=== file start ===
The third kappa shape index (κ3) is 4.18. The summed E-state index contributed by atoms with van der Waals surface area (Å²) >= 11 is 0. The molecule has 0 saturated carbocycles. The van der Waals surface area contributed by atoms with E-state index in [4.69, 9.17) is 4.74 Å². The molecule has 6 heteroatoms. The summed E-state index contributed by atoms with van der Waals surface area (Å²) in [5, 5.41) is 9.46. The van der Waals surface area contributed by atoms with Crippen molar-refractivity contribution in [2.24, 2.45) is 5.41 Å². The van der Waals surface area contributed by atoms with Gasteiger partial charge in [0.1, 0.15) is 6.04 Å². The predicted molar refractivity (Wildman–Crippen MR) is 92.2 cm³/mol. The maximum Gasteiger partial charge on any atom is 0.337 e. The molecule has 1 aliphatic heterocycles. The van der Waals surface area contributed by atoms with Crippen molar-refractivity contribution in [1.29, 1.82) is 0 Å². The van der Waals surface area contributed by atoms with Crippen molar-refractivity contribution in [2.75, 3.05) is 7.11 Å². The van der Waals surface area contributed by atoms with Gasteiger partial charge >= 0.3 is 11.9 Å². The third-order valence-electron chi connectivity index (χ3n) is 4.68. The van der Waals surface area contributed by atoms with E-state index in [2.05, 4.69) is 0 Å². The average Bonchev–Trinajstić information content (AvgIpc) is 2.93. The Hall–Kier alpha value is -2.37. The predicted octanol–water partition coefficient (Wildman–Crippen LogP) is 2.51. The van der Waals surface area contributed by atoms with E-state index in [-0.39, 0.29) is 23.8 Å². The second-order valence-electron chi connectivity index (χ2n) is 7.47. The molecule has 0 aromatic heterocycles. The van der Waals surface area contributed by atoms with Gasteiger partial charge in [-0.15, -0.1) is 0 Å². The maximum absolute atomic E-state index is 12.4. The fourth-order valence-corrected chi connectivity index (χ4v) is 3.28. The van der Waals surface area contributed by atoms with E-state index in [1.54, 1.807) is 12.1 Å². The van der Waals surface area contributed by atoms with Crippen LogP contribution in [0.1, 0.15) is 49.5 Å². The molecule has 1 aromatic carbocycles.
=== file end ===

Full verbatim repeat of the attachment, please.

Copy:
The third kappa shape index (κ3) is 4.18. The summed E-state index contributed by atoms with van der Waals surface area (Å²) >= 11 is 0. The molecule has 0 saturated carbocycles. The van der Waals surface area contributed by atoms with E-state index in [4.69, 9.17) is 4.74 Å². The molecule has 6 heteroatoms. The summed E-state index contributed by atoms with van der Waals surface area (Å²) in [5, 5.41) is 9.46. The van der Waals surface area contributed by atoms with Crippen molar-refractivity contribution in [2.24, 2.45) is 5.41 Å². The van der Waals surface area contributed by atoms with Gasteiger partial charge in [0.1, 0.15) is 6.04 Å². The predicted molar refractivity (Wildman–Crippen MR) is 92.2 cm³/mol. The maximum Gasteiger partial charge on any atom is 0.337 e. The molecule has 1 aliphatic heterocycles. The van der Waals surface area contributed by atoms with Crippen molar-refractivity contribution in [1.29, 1.82) is 0 Å². The van der Waals surface area contributed by atoms with Crippen molar-refractivity contribution in [2.75, 3.05) is 7.11 Å². The van der Waals surface area contributed by atoms with Gasteiger partial charge >= 0.3 is 11.9 Å². The third-order valence-electron chi connectivity index (χ3n) is 4.68. The van der Waals surface area contributed by atoms with E-state index in [2.05, 4.69) is 0 Å². The average Bonchev–Trinajstić information content (AvgIpc) is 2.93. The Hall–Kier alpha value is -2.37. The predicted octanol–water partition coefficient (Wildman–Crippen LogP) is 2.51. The van der Waals surface area contributed by atoms with E-state index in [-0.39, 0.29) is 23.8 Å². The second-order valence-electron chi connectivity index (χ2n) is 7.47. The molecule has 0 aromatic heterocycles. The van der Waals surface area contributed by atoms with Gasteiger partial charge in [-0.15, -0.1) is 0 Å². The maximum absolute atomic E-state index is 12.4. The fourth-order valence-corrected chi connectivity index (χ4v) is 3.28. The van der Waals surface area contributed by atoms with E-state index in [1.54, 1.807) is 12.1 Å². The van der Waals surface area contributed by atoms with Crippen LogP contribution in [0.1, 0.15) is 49.5 Å². The molecule has 1 aromatic carbocycles.